Some men are born responsible, some men have responsibility thrust upon them. Henry John Edgar Thomas Pembrook, Prince of Wessco, just got the mother-load of all responsibility dumped in his regal lap. He’s not handling it well. Hoping to help her grandson rise to the occasion, Queen Lenora agrees to give him “space” – but while the Queen’s away, the Prince will play. After a chance meeting with an American television producer, Henry finally makes a decision all on his own.

Welcome to Matched: Royal Edition. A reality TV dating game show featuring twenty of the world’s most beautiful blue bloods, all gathered in the same castle. Only one will win the diamond tiara, only one will capture the handsome prince’s heart. While Henry revels in the sexy, raunchy antics of the contestants as they fight for his affection, it’s the quiet, bespectacled girl in the corner – with the voice of an angel and a body that would tempt a saint – who catches his eye.

The more Henry gets to know Sarah Mirabelle Zinnia Von Titebottum, the more enamored he becomes of her simple beauty, her strength, her kind spirit… and her naughty sense of humor. But Rome wasn’t built in a day – and irresponsible royals aren’t reformed overnight. As he endeavors to right his wrongs, old words take on new meanings for the dashing Prince. Words like, Duty, Honor and most of all – Love.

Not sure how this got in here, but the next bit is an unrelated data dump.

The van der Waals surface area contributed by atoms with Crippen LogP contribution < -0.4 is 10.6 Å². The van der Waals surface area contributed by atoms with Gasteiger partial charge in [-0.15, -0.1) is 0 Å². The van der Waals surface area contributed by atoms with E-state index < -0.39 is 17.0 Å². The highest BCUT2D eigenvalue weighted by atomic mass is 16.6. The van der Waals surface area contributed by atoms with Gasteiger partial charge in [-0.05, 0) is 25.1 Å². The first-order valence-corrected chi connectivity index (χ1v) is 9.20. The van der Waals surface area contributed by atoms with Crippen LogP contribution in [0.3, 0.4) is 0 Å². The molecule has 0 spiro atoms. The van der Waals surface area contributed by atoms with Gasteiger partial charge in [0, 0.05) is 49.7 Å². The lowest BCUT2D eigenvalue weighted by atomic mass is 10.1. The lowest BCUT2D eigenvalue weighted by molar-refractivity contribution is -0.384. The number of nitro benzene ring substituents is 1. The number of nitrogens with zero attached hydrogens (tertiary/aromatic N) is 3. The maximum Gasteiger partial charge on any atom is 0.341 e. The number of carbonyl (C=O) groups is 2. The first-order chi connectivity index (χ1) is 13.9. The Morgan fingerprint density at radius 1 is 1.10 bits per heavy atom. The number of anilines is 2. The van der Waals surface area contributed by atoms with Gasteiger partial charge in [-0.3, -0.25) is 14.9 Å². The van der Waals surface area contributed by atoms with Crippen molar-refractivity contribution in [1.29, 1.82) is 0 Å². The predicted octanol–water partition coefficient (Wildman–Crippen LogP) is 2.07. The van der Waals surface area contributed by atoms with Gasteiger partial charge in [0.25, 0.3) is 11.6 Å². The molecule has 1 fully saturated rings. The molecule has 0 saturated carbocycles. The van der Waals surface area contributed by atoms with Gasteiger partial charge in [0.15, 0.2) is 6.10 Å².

Today the world is remembering a particularly tragic royal story. And while I’ve been reading every Prince Diana in memoriam magazine, I’ve been thinking a lot about the fact that for the vast majority of us, it’s just a story. We didn’t know her – she inspired us, but we didn’t know her. But to her sons, to her family, even to the Windsors, she was vibrant and full of life. And we, the common folk, the Americans who wish the Windsors were ours as well, still cry over the person we’ve lost.

This might seem like a very strange way to start a review of a new adult romance. But I think it’s the fact that the princes of Wessco, the shirtless men on these two covers, are thoroughly based of of William and Henry, and call it what you will, but Emma Chase uses their own loss in her stories to inform their actions in her stories. And while the first in the series, Royally Screwed, was enjoyable, it didn’t really stick with me for long after reading as Royally Matched has.